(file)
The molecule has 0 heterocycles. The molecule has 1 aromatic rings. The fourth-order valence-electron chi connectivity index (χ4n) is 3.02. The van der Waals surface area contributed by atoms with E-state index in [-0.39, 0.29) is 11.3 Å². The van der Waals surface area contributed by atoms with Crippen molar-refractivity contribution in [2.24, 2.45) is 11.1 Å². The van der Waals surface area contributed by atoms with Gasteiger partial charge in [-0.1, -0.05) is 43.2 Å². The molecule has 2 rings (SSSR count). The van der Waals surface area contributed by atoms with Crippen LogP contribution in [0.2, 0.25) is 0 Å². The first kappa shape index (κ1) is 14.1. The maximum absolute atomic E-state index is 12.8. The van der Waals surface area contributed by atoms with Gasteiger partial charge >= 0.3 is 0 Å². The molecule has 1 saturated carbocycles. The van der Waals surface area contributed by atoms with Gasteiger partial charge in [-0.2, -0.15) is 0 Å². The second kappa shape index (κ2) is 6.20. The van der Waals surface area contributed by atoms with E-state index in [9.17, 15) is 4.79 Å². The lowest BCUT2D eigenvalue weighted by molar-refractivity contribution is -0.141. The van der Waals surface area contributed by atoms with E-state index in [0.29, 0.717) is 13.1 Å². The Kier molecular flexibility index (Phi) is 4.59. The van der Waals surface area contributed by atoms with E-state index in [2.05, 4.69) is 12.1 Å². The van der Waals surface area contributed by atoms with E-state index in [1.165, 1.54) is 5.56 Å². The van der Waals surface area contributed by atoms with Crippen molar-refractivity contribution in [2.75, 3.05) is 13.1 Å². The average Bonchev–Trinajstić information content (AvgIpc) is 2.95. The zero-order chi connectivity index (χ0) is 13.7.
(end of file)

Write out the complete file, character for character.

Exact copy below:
The molecule has 0 heterocycles. The molecule has 1 aromatic rings. The fourth-order valence-electron chi connectivity index (χ4n) is 3.02. The van der Waals surface area contributed by atoms with E-state index in [-0.39, 0.29) is 11.3 Å². The van der Waals surface area contributed by atoms with Crippen molar-refractivity contribution in [2.24, 2.45) is 11.1 Å². The van der Waals surface area contributed by atoms with Gasteiger partial charge in [-0.1, -0.05) is 43.2 Å². The molecule has 2 rings (SSSR count). The van der Waals surface area contributed by atoms with Crippen LogP contribution in [0.2, 0.25) is 0 Å². The first kappa shape index (κ1) is 14.1. The maximum absolute atomic E-state index is 12.8. The van der Waals surface area contributed by atoms with Gasteiger partial charge >= 0.3 is 0 Å². The molecule has 1 saturated carbocycles. The van der Waals surface area contributed by atoms with Gasteiger partial charge in [-0.2, -0.15) is 0 Å². The second kappa shape index (κ2) is 6.20. The van der Waals surface area contributed by atoms with E-state index in [9.17, 15) is 4.79 Å². The lowest BCUT2D eigenvalue weighted by molar-refractivity contribution is -0.141. The van der Waals surface area contributed by atoms with E-state index in [0.29, 0.717) is 13.1 Å². The Kier molecular flexibility index (Phi) is 4.59. The van der Waals surface area contributed by atoms with E-state index in [2.05, 4.69) is 12.1 Å². The van der Waals surface area contributed by atoms with E-state index in [1.165, 1.54) is 5.56 Å². The van der Waals surface area contributed by atoms with Crippen molar-refractivity contribution in [2.75, 3.05) is 13.1 Å². The average Bonchev–Trinajstić information content (AvgIpc) is 2.95. The zero-order chi connectivity index (χ0) is 13.7.